Today I bought my first piece of furniture. I had been meaning to go into the nearest bigger city for weeks to buy shelves or a dresser or something to finally get my clothes out of my suitcase. But the prospect of going to town, haggling and probably getting ripped off and then figuring out a way to get the thing back to site was so daunting that I kept putting it off. Thankfully, Guatemala is a country that wholeheartedly believes in door to door salesmanship.
My host mom, who was aware of my predicament, came to the office midway through the day to tell me about the mueblecitos (little pieces of furniture) a man was driving around town. She talked him down 200Q from his original asking price and then had me show up just in time to write the check as they took the shelves out of the back of their pickup. They touched up the paint and were on their merry way, saving me what was sure to be a headache of a day in town.
Clearly, the door to door sales are something I have wholeheartedly embraced here and not just because of the shelves. About three weeks ago I was in need of a basket. As I was heading out the door in search of my basket I was met by a man with a variety of baskets on his back. He was just passing through the neighborhood on the off chance that people wanted to buy some handmade Salvadorian baskets. Brilliant! I’ve seen the same thing done with brooms. And clothes. And I am basically in love with the girl that comes by in the morning with a basket full of tortillas and think the family that drives around a car full of bread in the afternoons is incredible. I’m starting to become convinced that if you wait long enough, basically anything you need to buy will come walking by your home.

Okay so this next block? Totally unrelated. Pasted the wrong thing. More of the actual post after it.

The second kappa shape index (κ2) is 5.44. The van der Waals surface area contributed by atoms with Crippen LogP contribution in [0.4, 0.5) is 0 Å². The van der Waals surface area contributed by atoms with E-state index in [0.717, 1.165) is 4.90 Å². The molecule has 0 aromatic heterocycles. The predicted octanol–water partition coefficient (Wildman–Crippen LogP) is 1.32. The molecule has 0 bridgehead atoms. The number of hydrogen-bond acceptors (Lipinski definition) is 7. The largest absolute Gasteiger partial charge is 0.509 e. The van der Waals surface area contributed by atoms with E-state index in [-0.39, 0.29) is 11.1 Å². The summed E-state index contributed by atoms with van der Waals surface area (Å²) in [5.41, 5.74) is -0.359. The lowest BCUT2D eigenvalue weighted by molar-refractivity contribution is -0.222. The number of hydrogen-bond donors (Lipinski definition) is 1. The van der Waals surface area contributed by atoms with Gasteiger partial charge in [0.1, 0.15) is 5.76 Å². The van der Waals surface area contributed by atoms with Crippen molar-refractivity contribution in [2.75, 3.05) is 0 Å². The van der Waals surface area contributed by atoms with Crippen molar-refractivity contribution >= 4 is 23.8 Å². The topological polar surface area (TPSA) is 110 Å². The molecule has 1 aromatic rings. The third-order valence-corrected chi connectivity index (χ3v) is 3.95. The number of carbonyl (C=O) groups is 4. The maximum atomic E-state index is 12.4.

However, the wandering salesmen don’t just stick to homes. I am continuously amused by the people that wander into the office selling peanuts, fruit, newspapers and even belts. The most entertaining though are the camioneta salespeople. They board at pit stops or sometimes hop on and off up and down stretches of busy roads. They usually have a pitch and then walk up and down the usually crowded aisle waving their product in your face, telling you how much you need it. And they are relentless. You NEED this cookie/ candy/ gum/ chile relleno/ soda/ jello/ ice cream cone/ flashlight/ keychain/ cookbook/donut/miracle pill/healing oil/balloon animal!! (and, yes, these are all things I have either witnessed being sold or another volunteer has seen)
And, while it all seems a little insane, it totally works. I mean, I did buy a basket. And the shelves. My coworkers will often shell out a few Q to the lady offering mangos. And I don’t think I’ve ever seen a bus salesperson leave a bus without selling at least one of whatever they’ve got. In fact, I was most impressed last weekend by a man who got on my half empty bus with ten ice cream cones and managed to sell them all. And it wasn’t even that hot.
It’s not a career I envy whatsoever, but I am so glad someone is doing it.